• The literature. While I’m not the biggest fan of the Victorians’ writing style (racism aside, if he weren’t a halfway decent writer, I’d give up on Lovecraft for taking too much after them), it’s undeniable that many of the authors from that age left quite a mark on our modern literature. We still read Charles Dickens in classrooms across the world, and there are countless adaptations of A Christmas Carol out there. The Bronte sisters have all created works that have been held up as timeless romances for generations of readers. And as my good friend Angela Misri will tell you, no character has become more synonymous with the word “detective” than Sherlock Holmes. Truly the literature of the age has had an effect on our view of it.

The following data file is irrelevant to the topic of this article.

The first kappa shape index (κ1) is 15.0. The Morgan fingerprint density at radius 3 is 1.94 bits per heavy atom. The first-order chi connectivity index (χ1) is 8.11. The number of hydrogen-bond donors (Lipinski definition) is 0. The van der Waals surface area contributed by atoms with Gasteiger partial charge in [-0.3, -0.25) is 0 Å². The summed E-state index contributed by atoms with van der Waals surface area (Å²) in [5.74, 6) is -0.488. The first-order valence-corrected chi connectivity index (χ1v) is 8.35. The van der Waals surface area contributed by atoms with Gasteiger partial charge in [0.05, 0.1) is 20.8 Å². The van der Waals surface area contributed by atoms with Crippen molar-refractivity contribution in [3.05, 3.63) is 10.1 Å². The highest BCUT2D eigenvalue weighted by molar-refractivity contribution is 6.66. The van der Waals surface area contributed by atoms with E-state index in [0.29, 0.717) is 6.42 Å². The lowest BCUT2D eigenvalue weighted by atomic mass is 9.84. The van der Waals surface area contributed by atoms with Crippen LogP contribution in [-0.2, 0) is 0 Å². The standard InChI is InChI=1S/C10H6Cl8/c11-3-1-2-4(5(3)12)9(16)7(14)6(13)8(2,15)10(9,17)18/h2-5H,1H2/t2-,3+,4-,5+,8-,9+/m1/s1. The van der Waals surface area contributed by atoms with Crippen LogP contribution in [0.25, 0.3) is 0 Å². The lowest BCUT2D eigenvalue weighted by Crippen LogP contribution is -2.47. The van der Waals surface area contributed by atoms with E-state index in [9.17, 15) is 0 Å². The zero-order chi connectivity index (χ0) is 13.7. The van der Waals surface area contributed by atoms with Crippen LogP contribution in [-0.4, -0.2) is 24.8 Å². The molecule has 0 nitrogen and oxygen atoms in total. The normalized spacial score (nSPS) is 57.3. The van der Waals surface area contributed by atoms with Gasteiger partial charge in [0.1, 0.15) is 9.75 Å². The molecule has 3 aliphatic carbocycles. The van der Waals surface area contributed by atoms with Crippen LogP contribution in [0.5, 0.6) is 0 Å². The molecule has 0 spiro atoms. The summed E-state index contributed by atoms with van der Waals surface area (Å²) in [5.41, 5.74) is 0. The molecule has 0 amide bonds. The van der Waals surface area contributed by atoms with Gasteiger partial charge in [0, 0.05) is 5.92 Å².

• An era of widespread change. Victorian Britain went through an amazing number of changes during Victoria’s reign. The most obvious, of course, was this was the age of the Industrial Revolution. Factories and manufacturing became the hub of the economy, and millions moved to the cities to find work. This change also contributed to a number of new work practices, as well as contributing to the overcrowding of cities and the widening gap between the rich and the poor that we still see today. This was also when Britain spread its empire across the world and into new territories, including parts of Africa and the Indian subcontinent.
    But there were other changes. For example, who was allowed to vote was widened, women gained many more rights, and education became available to the lower classes. And that’s just scratching the surface of the number of changes that occurred while Victoria was on the throne.

And of course, Jack the Ripper’s the perfect embodiment of the age’s dark side.